Effect of Thin-Film Coating on Wear in EGR-Contaminated Oil 2002-01-1920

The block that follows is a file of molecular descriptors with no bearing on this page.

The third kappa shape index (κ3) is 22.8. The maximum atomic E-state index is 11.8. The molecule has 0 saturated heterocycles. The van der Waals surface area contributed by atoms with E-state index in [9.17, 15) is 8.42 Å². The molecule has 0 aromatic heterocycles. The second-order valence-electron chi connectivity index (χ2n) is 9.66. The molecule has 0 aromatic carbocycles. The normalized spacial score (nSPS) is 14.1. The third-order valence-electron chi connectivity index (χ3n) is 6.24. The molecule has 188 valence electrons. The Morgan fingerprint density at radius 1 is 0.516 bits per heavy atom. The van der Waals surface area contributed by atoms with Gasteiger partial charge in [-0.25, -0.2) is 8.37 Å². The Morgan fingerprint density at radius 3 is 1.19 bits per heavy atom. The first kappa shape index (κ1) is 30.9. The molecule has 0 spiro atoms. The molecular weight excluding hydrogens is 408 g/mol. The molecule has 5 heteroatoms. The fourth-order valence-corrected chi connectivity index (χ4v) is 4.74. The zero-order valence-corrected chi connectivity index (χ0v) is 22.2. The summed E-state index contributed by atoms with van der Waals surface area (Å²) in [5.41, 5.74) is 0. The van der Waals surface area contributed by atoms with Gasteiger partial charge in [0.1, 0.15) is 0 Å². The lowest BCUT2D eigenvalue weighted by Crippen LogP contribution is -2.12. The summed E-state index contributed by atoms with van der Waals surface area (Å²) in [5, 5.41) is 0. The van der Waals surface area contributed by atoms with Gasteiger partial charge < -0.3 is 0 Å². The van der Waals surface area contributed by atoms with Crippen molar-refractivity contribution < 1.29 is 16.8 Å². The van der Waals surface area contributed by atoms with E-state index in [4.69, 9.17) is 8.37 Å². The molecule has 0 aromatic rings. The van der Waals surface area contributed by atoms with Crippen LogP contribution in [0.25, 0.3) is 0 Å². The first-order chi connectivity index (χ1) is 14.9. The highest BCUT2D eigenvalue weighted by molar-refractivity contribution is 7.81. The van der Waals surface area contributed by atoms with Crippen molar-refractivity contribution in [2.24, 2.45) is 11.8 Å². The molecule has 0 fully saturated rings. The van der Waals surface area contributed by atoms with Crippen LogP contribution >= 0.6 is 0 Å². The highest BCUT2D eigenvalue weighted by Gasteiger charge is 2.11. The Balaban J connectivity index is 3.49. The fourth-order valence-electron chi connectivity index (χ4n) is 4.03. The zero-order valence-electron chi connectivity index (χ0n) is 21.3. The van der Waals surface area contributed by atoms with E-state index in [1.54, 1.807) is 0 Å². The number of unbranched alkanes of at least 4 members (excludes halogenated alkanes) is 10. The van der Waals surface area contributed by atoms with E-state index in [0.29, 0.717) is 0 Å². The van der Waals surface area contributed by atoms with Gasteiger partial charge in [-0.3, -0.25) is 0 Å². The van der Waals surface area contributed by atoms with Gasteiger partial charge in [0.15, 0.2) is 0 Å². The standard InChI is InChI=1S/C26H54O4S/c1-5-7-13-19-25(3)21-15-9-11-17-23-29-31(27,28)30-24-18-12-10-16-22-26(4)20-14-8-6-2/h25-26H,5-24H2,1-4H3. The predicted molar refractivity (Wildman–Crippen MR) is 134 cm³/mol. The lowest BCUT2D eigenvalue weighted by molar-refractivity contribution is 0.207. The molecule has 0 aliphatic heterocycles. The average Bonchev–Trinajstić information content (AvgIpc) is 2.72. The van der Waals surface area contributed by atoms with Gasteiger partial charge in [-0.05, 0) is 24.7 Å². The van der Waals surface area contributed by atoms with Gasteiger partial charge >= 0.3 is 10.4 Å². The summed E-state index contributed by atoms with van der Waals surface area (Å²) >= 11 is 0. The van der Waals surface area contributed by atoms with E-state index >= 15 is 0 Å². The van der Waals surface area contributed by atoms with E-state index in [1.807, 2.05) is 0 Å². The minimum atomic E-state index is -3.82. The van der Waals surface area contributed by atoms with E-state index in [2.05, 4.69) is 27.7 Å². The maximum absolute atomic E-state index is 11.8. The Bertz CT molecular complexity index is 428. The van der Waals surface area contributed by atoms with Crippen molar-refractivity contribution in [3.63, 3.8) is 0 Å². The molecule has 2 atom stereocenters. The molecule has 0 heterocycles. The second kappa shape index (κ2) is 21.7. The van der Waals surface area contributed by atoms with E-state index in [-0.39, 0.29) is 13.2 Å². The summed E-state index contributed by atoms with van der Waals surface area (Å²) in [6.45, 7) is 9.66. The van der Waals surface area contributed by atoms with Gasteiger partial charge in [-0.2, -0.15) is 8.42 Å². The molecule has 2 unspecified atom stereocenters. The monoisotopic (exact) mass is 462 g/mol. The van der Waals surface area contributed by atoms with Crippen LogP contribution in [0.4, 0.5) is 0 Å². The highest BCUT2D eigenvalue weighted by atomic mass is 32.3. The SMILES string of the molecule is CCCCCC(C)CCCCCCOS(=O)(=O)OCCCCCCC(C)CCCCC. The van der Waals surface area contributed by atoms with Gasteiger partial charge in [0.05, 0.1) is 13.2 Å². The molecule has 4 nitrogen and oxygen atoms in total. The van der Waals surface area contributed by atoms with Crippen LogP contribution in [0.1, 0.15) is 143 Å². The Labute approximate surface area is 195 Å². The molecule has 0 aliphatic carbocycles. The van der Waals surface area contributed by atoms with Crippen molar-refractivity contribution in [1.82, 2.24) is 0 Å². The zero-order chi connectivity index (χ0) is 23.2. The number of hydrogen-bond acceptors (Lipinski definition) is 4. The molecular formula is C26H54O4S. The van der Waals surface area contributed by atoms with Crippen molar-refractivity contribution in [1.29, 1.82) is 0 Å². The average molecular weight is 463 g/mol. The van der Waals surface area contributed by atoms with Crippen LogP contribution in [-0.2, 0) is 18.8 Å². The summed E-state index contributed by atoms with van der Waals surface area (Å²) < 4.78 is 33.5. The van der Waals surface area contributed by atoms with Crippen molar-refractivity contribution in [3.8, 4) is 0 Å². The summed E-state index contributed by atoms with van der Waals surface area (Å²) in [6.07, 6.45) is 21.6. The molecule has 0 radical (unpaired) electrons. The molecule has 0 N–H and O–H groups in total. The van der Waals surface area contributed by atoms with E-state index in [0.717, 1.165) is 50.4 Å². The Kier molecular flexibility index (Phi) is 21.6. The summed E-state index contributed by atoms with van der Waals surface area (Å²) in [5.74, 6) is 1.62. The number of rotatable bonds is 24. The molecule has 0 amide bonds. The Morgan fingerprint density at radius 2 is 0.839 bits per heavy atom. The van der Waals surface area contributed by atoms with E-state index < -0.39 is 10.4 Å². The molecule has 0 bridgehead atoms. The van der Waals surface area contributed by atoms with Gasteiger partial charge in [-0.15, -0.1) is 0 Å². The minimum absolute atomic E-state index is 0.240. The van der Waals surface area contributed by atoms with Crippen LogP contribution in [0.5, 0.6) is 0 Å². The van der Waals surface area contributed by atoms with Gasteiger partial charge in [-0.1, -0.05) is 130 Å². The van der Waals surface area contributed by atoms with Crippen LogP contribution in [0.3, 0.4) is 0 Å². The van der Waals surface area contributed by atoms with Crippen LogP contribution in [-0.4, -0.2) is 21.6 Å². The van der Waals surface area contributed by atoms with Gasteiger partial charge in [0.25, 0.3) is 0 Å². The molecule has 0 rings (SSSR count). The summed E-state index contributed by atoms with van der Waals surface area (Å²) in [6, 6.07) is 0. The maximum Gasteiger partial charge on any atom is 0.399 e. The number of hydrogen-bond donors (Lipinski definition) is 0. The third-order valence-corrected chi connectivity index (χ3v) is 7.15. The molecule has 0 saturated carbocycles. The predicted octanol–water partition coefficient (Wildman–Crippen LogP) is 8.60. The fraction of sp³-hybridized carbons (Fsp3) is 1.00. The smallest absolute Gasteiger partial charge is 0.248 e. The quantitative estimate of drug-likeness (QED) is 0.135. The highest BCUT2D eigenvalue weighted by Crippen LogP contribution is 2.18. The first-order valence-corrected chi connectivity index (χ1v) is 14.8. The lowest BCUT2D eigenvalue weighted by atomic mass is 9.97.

Increased use of higher-efficiency compression ignition direct injection (CIDI) diesel fueled engines instead of today's gasoline engines will result in reduced fuel consumption and greenhouse gases emissions. However, nitrogen oxides (NOx) and particulate exhaust emissions from diesel engines must be significantly reduced due to their possible adverse health effects. Exhaust gas recirculation (EGR) is an effective way to reduce NOx emissions from diesel engines, but the particulates and acidic exhaust products in the recirculated gas will contaminate engine lubricant oil by increasing the soot content and total acid number (TAN). These factors will increase the wear rate in many critical engine components and seriously compromise engine durability. We have investigated the use of commercially available thin and hard coatings (TiN, TiCN, TiAlN, and CrN) to mitigate the negative effects of EGR on wear. In friction and wear tests with the four-ball machine, we found that all the four coatings deposited on M-50 steel significantly reduced wear in EGR-contaminated oils when compared with uncoated M50 steel balls.